A Paper Review of Leopard: Scaling BFT without Sacrificing Efficiency
This paper identifies the major bottlenecks in single leader based BFT protocols and proposes leopard that scales for hundred of replicas. The paper provides a new metric called scaling factor(SF). SF is the heaviest workload for confirming a bit of request among all replicas and captures the scalability of BFT protocols. Leopard has 5X throughput over HotStuff when the scale is 300 replicas.
The contributions of this paper are three things. 1) identifying the major bottleneck. 2) A scalable and efficient BFT. 3) Implementation and experimental evaluations.
Normally, BFT protocols use techniques like vote aggregation to reduce communication complexity, chain consensus ledger to simplify recovery mechanism, and the pipelined paradigm to reduce voting rounds. The equation below shows that how a leader’s throughput drops when n gets larger because the leader disseminates all requests to followers.
For scalable system when replica increases, the replica’s workload should not become a bottleneck. Scaling Factor(SF) is defined below for previous BFT.
The processing capacity C and expected throughput is limited by C/SF. The expected throughput is decreased when n increases.
Leopard is a partial synchronous and responsive. Leopard has a linear communication complexity and decoupled a BFT consensus proposals into two planes: 1) pending requests; 2) indexes each to a package of pending requests. Every non leader replica packs the pending requests in its buffer and disseminates the package to all the others whereby the leader only has to include an index to each outstanding package in a consensus proposals. The Figure below shows that the throughput of HotStuff and Leopard by varying number of replicas and bandwidth size.
Below equation is a scale factor for Leopard.
The main goal is to have a constant scaling factor. It means that the heaviest workload for confirming a bit of request among all replicas when they follow the protocol is constant to n. The protocol proceeds in successive views and each view consists of multiple agreement instances running in parallel and a view-change. In following figure, the paper show the typical message flow.
The client submits pending requests to replicas and waits for F+1 responses. Upon receiving requests from the client, each replica generates and then broadcasts a datablock. The leader of the current view does not generating datablocks, but initiate the agreement instance. The leader extracts good datablocks to generate a BFTblock, which is then sent to other replicas with a unique serial number for each BFTblock. For each agreement instance, a BFTblock follows by two rounds of voting among replicas.
A BFTblock in Leopard is allowed to be processed in parallel to increase the processing rate. Leopoard has two importants blocks: datablock and BFTblock. Datablock is generated by a replica using requests from its mempool. The BFTblock is what replicas actually agree on that generated by the leader of the view using received datablocks in its datablockPool. A BFTblock only contains the hash of the involved datablock and has two states: notarized that completed the 1st round of voting and confirmed that completed the 2nd round of voting. The algorithm 1 is for datablock’s generation and verification.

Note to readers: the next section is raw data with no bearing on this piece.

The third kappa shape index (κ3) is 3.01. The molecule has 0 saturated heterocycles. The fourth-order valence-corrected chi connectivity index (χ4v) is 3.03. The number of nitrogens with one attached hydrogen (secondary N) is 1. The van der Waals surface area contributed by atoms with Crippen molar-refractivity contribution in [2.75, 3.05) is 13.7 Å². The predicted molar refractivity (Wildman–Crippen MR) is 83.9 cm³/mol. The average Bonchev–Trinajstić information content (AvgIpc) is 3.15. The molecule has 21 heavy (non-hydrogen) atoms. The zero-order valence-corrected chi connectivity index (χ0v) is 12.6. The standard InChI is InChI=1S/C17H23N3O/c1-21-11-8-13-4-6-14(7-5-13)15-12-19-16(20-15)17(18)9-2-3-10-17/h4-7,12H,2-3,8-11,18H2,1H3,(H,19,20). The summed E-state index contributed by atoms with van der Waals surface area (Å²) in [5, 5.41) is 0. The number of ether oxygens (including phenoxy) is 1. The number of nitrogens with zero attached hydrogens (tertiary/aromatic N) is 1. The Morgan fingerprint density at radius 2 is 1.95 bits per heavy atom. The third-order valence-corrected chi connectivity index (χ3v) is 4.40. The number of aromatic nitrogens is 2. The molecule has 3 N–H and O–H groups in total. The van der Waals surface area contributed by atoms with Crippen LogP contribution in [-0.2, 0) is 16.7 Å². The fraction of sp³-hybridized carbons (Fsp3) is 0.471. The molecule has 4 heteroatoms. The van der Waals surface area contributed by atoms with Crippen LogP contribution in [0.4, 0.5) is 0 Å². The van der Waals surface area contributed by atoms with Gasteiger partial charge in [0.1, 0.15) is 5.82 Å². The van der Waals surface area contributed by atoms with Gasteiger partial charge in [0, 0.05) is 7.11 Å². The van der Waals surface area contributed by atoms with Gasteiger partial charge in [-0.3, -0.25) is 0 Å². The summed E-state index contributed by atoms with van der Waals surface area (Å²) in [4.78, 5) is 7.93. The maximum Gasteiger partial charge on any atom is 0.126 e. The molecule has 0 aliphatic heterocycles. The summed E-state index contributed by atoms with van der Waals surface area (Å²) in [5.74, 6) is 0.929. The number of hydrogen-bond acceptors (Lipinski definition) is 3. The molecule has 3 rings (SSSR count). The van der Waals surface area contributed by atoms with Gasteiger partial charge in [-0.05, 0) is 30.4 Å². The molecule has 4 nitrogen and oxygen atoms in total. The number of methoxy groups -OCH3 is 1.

The honest replica will then guarantee the delivery of the request. To identify the responsible replicas for processing a given request, each client can execute a deterministic function µ(req) which returns s identifiers of replicas. req is sent to those s replicas by the client, and every replica can also use µ(req) to evaluate whether to process req. A simple instantiation of µ(req) is by checking the equality of H(req) mod q = H(i) mod q, where q = (n−1)/ s. In general, when setting s = 1, we can achieve the best possible performance
since there is no repetition of requests among replicas. There is a trade off between higher efficiency and better fault resistance.
Requests are getting confirmed during the normal-case mode of the protocol by using two-round voting see Algorithm 2. Leopard enables handling new requests without waiting for the completion of previous ones with limited number of parallel executed BFTblocks k. This is the idea of PBFT that uses a lower watermark lw and a higher watermark lw+k to limit the region of a valid serial number of BFTblock.
Now, the paper analyze the leader’s workload. The leader will receive n-1 requests from non-leaders.
A non-leader replica’s workload is estimated by the following:
The scaling factor on the heaviest workload that was derived from both leader and non leader workload’s equations.
Table I presents the batch sizes we used in the experiments.
Figure 7 shows throughput and latency of Leopard and HotStuff. HotStuff scales for 300 while Leopard scales for 600. Leopard achieves a 5X throughput when n = 300 compared to HotStuff, and the gap gets wider when n increases. The latencies of both systems share the same tendency as n increases, but is more higher than Leopard because it spends a longer time collecting enough requests.
Bandwidth usage in Leopard and HotStuff
The Bandwidth usage breakdown at the leader and the non-leader replica in Leopard.
The communication complexity of Leopard and other BFT protocols in the normal-case mode where the leader is honest. The Leopard preserves the linear communication of the protocol overall and reduces the cost to the leader. The communication complexity of each replica in Leopard remains constant with respect to n. Hence, the protocol will not get stuck at some specific node when the scale increases.